This gives autumn a very real and concrete feeling that is important because although life starts out real as in stanza one, death will follow as a quiet, somewhat mysterious concept.
Some soft sounding words words that use consonant sounds that are soft when spoken such as an s -- include mists, close, son, bless, mossed, and trees.
There are also the hard sounding words words that use consonant sounds that are loud when spoken such as a b or t -- like maturing, round, thatch, and budding.
From the very beginning of "To Autumn, sound appears to be an important aspect of Keatss technique.
When the words are studied, there is an even mixture of loud and soft sounds.
Keats writes, "And full-grown lambs loud bleat from hilly-bourn.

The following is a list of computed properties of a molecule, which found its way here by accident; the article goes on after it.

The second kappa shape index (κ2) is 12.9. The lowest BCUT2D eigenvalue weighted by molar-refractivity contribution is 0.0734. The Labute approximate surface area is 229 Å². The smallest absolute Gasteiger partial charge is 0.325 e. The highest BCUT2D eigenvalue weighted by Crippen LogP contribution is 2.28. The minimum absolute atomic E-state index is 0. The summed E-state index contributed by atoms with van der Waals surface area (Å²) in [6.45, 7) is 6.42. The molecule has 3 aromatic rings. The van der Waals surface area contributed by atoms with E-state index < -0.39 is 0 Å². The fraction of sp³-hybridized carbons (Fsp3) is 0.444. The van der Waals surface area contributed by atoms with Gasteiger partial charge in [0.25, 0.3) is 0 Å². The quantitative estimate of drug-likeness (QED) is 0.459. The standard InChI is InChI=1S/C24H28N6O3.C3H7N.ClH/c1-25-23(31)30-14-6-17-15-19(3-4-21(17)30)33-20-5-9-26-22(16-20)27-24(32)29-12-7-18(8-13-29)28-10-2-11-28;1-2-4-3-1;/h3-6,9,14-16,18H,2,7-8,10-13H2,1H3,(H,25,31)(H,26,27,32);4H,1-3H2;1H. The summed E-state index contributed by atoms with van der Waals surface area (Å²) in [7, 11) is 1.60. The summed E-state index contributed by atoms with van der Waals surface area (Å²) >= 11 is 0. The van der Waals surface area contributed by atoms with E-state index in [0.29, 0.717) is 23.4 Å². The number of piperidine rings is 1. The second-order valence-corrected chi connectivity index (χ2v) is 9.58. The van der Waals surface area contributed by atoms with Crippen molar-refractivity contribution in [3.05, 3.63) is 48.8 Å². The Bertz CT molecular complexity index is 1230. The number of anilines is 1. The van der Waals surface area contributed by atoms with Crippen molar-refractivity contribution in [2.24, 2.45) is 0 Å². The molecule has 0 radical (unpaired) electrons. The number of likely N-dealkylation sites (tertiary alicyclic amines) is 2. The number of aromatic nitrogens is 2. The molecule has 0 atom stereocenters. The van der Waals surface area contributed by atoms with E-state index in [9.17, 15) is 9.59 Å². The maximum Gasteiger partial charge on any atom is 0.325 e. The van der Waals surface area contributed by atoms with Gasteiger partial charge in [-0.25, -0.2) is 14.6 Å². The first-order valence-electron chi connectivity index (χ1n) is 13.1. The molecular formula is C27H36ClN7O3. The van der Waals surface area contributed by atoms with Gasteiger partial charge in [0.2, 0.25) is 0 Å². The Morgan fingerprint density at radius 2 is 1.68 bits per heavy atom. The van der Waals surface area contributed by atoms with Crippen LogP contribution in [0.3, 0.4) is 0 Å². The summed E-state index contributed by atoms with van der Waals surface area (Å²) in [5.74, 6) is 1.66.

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The whole line stands out very radically because it is almost all loud sounds, especially bleat, with its b and t along with the voiced long e vowel.
The third stanza somewhat follows the course set down by the previous two stanzas, but it also does something surprising.
One may predict that the third stanza becomes softer still, following the progression, yet it does not quite do so.
It does start according to prediction, very quiet and feathery, with words such as stubble-plains, rosy, wailful, sallows, and lives or dies.
This is generally very soft, which continues the progression, but there is a hitch.